In my latest blog-free zone, I spent a good chunk of time returning to seriously playing the drums after having laid off for decades, which led me to one of those pointless questions we ask ourselves: in my case, "Why the %##@! didn't I keep on playing drums all these years?" There is, of course, no good answer to such a question, except to say, "Well, hell, I'll do it now." So now I am, along with my uphill foray into the saxophone, and I've never been happier.
I'm telling you this because one of the side-effects has been my spending a whole lot of time lately on YouTube, which for musicians is your basic heaven: free video clips of virtually every major musician (and a lot of minor ones) of the past 100 years either playing the music or talking about it. As I said to a friend the other day in the midst of my belated plunge into this addiction, YouTube is like an unofficial national archive of everything: music, politics, art, history, film, humor, how to make cabbage rolls or restore a Ford Falcon.
Which brings me to Eric Clapton and public racism.
I like Clapton the musician. A lot. To me, he is the most melodic of rock guitar soloists, and also among the classiest of the legions of white blues-based rock guitar gods who founded their careers on the music of Robert Johnson, Muddy Waters, Howlin' Wolf, B.B. King, and other black American blues immortals. While white rock fans were scrawling "Clapton is God" on bridge abutments in England, Clapton and a handful of other white guitar heroes (the late Duane Allman comes to mind) were insistently, in concerts and interviews, acknowledging their debt and their homage to the black musicians from whom they gained their inspiration and their fame. Clapton continues to do so to this day. (The classic contrasting example is guitarist Jimmy Page of Led Zeppelin, who pirated the black blues canon and never looked back.)
But it turns out, as I learned just recently but many already know, that Clapton has had a virulently racist thread in his public life as a musician. At a concert in Birmingham, England in 1976, at the height of his alcoholism, a drunken Clapton ranted at length into the microphone in support of politician Enoch Powell and Britain's infamous National Front, a radically racist organization that called for white power and that cheered mob murders of nonwhite immigrants.
"Do we have any foreigners in the audience tonight? If so, please put up your hands. Wogs I mean, I'm looking at you. Where are you? I'm sorry but some fucking wog...Arab grabbed my wife's bum, you know? Surely got to be said, yeah this is what all the fucking foreigners and wogs over here are like, just disgusting, that's just the truth, yeah. So where are you? Well wherever you all are, I think you should all just leave. Not just leave the hall, leave our country. You fucking (indecipherable). I don't want you here, in the room or in my country. Listen to me, man! I think we should vote for Enoch Powell. Enoch's our man. I think Enoch's right, I think we should send them all back. Stop Britain from becoming a black colony. Get the foreigners out. Get the wogs out. Get the coons out. Keep Britain white. I used to be into dope, now I'm into racism. It's much heavier, man. Fucking wogs, man. Fucking Saudis taking over London. Bastard wogs. Britain is becoming overcrowded and Enoch will stop it and send them all back. The black wogs and coons and Arabs and fucking Jamaicans and fucking (indecipherable) don't belong here, we don't want them here. This is England, this is a white country, we don't want any black wogs and coons living here. We need to make clear to them they are not welcome. England is for white people, man. We are a white country. I don't want fucking wogs living next to me with their standards. This is Great Britain, a white country, what is happening to us, for fuck's sake? We need to vote for Enoch Powell, he's a great man, speaking truth. Vote for Enoch, he's our man, he's on our side, he'll look after us. I want all of you here to vote for Enoch, support him, he's on our side. Enoch for Prime Minister! Throw the wogs out! Keep Britain white!"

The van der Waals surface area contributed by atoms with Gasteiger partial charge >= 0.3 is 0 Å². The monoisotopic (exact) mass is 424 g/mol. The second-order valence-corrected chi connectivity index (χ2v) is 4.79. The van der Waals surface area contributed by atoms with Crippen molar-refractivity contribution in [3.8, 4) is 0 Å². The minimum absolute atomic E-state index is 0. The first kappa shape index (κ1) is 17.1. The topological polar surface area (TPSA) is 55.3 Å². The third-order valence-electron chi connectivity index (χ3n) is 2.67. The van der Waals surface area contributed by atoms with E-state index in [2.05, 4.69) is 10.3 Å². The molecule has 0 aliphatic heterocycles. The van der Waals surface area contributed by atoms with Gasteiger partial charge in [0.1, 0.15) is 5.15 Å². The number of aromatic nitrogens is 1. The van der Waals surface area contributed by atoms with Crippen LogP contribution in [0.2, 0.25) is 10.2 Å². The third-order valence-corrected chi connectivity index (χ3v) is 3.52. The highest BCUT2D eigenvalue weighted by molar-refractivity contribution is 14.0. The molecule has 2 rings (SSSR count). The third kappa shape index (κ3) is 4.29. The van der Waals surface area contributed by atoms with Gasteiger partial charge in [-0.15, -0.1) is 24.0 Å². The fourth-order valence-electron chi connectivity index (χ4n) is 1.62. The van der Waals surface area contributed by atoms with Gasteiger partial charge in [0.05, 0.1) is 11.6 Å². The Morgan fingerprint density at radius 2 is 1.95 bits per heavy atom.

Quoted in Rebel Rock by J. Street. First Edition (1986). Oxford: Basil Blackwell. pp. 74-75. Street's sources are editions of the New Musical Express, Melody Maker and the Guardian and Times newspapers from the time. Other Sources: Virgin Media: Clapton's Shocking Rant; Guardian Unlimited: The Ten Right-Wing Rockers.
(These statements were allegedly made on stage by a heavily drunk Clapton during a concert in Birmingham, UK, in 1976. Clapton is referring to British anti-immigration Conservative MP Enoch Powell. Clapton later made similar further comments to the audience later in the evening. Clapton has never denied making these statements and has refused to apologise for his remarks or distanced himself from them, although he denies that his views are racist and states that he is merely an opponent of mass immigration. This incident was the main inspiration for the formation of Rock Against Racism.)
So there it is.